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Subject: Cracking/Breaking Cranks
From: Jobst Brandt

Aluminum alloy cranks develop cracks principally at two places although other failures occur as can be seen in samples at: (link goes to wayback archive)

The two most common failures are the pedal eye and the junction of the trailing spider leg and the right crank. The trailing spider leg adjacent to the crank generally has a thin web that connects it to the more rigid shaft of the crank, while the three preceding legs are more flexible, stress is concentrated at this web. These cracks are relatively benign because they are easily seen and rarely progress to failure.

In contrast, the most common and most dangerous failure, one at the pedal eye has a different cause not directly related to a stress concentration, but one that might be apparent to a critical observer. That the left pedal has a left hand thread is taken for granted and seems not to be questioned because it has "always" been that way. What is less well remembered is that automobiles also used left hand threads to secure wheels on the left side of the vehicle before the advent of the conical lug nut commonly used today.

The pedal attachment, as wheel nuts on cars of old, has a flat face that bears against the crank, a surface that cannot transmit any load except by friction because it is parallel to the applied force. Therefore, this joint always moves under load, a microscopic type of motion known as fretting. Fretting causes erosion of the interface and develops an undercut in the face of the crank that is visible when the pedal is removed. Besides, a left pedal without a left hand thread unscrews, regardless of how tightly the pedal is installed, proving that there is motion.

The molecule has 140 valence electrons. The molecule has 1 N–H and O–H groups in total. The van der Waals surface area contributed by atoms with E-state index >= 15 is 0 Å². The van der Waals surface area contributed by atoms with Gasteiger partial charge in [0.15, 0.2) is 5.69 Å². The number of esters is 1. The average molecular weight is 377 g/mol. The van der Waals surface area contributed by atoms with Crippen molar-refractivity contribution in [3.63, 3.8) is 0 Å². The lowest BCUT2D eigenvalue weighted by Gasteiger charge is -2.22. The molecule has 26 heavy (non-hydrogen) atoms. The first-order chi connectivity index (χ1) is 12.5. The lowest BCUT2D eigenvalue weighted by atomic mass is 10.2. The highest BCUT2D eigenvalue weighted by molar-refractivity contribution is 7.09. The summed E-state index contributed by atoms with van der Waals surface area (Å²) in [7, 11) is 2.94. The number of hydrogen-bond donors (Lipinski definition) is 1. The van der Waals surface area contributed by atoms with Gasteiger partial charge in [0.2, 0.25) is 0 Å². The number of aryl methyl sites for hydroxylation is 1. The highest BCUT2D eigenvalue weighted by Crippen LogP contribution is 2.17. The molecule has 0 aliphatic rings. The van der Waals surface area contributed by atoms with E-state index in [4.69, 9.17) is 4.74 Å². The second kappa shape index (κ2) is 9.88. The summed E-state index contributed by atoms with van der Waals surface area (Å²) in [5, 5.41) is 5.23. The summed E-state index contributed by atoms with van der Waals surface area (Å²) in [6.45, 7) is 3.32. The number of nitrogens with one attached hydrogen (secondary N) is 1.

Removing a pedal, ridden for a longer time, reveals erosion in the crank face having tiny cracks radiating from its circumference. In time, some of these cracks propagate into the crank and cause the end of the pedal eye to break off, releasing the pedal, usually at the worst possible moment, that of high stress of a rider pedaling in the standing position. Such failures generally cause the standing rider to fall to the side of failure because that foot is suddenly standing on the road at speed.

A solution to this problem is to use a tapered face (~90 degree countersink) similar to the face of an automotive wheel nut in place of the flat face at the end of the pedal thread. This design has been tested in prototype with a rider who previously had more than two dozen such crank failures and has subsequently not had any for five years on the same cranks. Not only does it suppress fretting motion that causes failures, but it makes the left hand thread unnecessary, a bonus for manufacturing while secondarily giving one to tandem riders who generally have difficulty finding cranks with threads opposite to convention.

Jobst Brandt

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